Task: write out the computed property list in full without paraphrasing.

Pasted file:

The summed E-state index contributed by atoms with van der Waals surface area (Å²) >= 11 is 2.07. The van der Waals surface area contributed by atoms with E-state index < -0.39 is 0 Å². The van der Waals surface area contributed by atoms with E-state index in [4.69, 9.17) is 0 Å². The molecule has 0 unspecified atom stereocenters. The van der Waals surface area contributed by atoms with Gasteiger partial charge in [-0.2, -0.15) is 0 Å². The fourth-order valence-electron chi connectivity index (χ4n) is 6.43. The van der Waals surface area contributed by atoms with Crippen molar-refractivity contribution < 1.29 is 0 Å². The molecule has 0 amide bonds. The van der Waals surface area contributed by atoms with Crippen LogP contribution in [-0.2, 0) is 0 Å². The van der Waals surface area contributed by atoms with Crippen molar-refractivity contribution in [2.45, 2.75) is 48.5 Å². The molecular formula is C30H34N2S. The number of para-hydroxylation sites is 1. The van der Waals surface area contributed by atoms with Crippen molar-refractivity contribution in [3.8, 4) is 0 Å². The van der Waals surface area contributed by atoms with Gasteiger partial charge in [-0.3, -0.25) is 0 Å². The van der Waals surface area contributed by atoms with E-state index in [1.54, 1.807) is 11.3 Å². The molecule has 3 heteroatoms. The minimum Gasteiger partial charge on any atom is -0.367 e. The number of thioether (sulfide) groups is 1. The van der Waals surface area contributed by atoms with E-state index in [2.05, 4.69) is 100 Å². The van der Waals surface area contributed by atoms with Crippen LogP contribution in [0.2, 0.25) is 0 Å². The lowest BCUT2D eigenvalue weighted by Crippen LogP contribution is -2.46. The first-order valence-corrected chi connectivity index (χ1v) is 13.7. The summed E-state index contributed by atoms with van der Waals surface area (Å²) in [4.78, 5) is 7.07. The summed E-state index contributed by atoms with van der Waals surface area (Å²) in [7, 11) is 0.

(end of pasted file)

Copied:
The summed E-state index contributed by atoms with van der Waals surface area (Å²) >= 11 is 2.07. The van der Waals surface area contributed by atoms with E-state index < -0.39 is 0 Å². The van der Waals surface area contributed by atoms with E-state index in [4.69, 9.17) is 0 Å². The molecule has 0 unspecified atom stereocenters. The van der Waals surface area contributed by atoms with Gasteiger partial charge in [-0.2, -0.15) is 0 Å². The fourth-order valence-electron chi connectivity index (χ4n) is 6.43. The van der Waals surface area contributed by atoms with Crippen molar-refractivity contribution < 1.29 is 0 Å². The molecule has 0 amide bonds. The van der Waals surface area contributed by atoms with Crippen LogP contribution in [-0.2, 0) is 0 Å². The van der Waals surface area contributed by atoms with Crippen molar-refractivity contribution in [2.45, 2.75) is 48.5 Å². The molecular formula is C30H34N2S. The number of para-hydroxylation sites is 1. The van der Waals surface area contributed by atoms with Crippen molar-refractivity contribution in [3.8, 4) is 0 Å². The van der Waals surface area contributed by atoms with Gasteiger partial charge in [-0.3, -0.25) is 0 Å². The van der Waals surface area contributed by atoms with E-state index in [1.54, 1.807) is 11.3 Å². The molecule has 3 heteroatoms. The minimum Gasteiger partial charge on any atom is -0.367 e. The number of thioether (sulfide) groups is 1. The van der Waals surface area contributed by atoms with E-state index in [2.05, 4.69) is 100 Å². The van der Waals surface area contributed by atoms with Crippen LogP contribution in [0.2, 0.25) is 0 Å². The lowest BCUT2D eigenvalue weighted by Crippen LogP contribution is -2.46. The first-order valence-corrected chi connectivity index (χ1v) is 13.7. The summed E-state index contributed by atoms with van der Waals surface area (Å²) in [4.78, 5) is 7.07. The summed E-state index contributed by atoms with van der Waals surface area (Å²) in [7, 11) is 0.